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On the night of their first album release, ‘The Rubys’ are raring to go and cement this landmark achievement in their short history to a buoyant crowd that’s followed them avidly for the past two years. Predominately being a five piece indie rock band from Manchester, they’ve recently acquired a sixth member, Phil Winstanley on keyboard to give an extra dimension to their set. With the support acts warming the audience up in The Ruby Lounge, I caught up with the initial band members backstage, Dave Earlam, Lee Turner, Mike Hamilton, Tat Sing Kong and Barry Kirkwood to ask them questions about their forthcoming album. What I found was a bunch of guys who are refreshingly insightful, full of interesting theories and a grounded wisdom that bypasses many of their younger peers. Individually they’ve been there and done it at this level and are now in a place where the focus is solely on the music, and it’s those ideals that make ‘The Ruby’s’ experience such an enjoyable one, and one that made for an exciting interview.

NIGE: New album, ‘Limelight Parasite’ officially released tonight, how proud are you with the outcome?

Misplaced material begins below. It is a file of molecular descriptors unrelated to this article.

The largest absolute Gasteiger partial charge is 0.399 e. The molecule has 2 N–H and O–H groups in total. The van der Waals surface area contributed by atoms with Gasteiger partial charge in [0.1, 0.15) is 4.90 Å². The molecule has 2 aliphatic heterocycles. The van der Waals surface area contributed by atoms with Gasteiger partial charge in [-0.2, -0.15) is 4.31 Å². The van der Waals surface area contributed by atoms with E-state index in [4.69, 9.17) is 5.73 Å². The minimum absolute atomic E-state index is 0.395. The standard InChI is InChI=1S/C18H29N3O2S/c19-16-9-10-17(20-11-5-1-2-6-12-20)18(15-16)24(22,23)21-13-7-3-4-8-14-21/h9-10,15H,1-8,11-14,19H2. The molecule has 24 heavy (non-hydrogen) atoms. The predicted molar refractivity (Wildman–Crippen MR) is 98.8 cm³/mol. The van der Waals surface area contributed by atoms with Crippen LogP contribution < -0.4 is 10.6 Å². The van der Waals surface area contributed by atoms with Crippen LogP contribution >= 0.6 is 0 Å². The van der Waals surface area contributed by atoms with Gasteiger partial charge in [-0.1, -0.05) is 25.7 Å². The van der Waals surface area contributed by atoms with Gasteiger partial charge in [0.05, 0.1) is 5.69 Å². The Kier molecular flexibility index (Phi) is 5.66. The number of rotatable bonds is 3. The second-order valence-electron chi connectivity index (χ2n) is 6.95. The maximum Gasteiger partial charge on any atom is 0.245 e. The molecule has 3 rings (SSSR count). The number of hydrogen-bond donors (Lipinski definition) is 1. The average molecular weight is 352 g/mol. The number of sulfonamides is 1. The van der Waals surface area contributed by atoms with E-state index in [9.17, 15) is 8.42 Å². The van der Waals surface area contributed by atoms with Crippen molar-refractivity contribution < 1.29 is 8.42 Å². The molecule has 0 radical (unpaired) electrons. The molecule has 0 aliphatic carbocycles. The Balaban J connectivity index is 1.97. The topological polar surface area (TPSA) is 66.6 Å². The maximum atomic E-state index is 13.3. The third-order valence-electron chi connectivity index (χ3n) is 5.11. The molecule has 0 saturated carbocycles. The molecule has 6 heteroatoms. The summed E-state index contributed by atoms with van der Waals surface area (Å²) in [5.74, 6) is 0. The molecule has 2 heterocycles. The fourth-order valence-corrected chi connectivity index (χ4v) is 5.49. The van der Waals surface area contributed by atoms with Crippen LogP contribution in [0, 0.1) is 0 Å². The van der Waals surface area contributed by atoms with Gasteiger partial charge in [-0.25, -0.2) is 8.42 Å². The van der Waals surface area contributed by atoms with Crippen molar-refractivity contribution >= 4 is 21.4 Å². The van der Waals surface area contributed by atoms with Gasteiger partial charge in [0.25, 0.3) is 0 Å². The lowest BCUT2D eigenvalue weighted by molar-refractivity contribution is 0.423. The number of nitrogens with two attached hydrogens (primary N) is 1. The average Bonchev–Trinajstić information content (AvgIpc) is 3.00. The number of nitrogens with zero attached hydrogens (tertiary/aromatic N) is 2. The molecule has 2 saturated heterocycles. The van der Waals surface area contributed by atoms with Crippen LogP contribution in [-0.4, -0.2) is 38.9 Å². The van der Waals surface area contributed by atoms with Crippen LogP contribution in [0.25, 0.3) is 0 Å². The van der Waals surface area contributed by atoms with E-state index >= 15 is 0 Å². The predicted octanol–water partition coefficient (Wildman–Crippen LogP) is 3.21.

DAVE: Very proud. It’s surpassed all of our expectations I think. A huge thanks has to go to Martin Coogan and Dean Glover who were instrumental by stripping everything down that we had and putting it back together. I wouldn’t say they created a new sound, but it was certainly more polished.

MIKE: It was a real learning experience for us to work with someone who’s got a history of professional music. The standards he’s got meant it had to be absolutely perfect. When we finished the drums and bass after three days I was watching bands on TV and it just looked different. I could see the amount of work that these bands have put in to be where they are.

NIGE: The album is ten tracks long. Was it easy to pick those ten songs or was there a lot of debating whether or not to add or cut certain ones?

DAVE: We wanted to choose the best ten songs, but a couple of songs arrived late like ‘Good Times’ and ‘Not Like You’, so hopefully we got a good collection of songs that we were playing eighteen months ago to some written only a couple of months ago.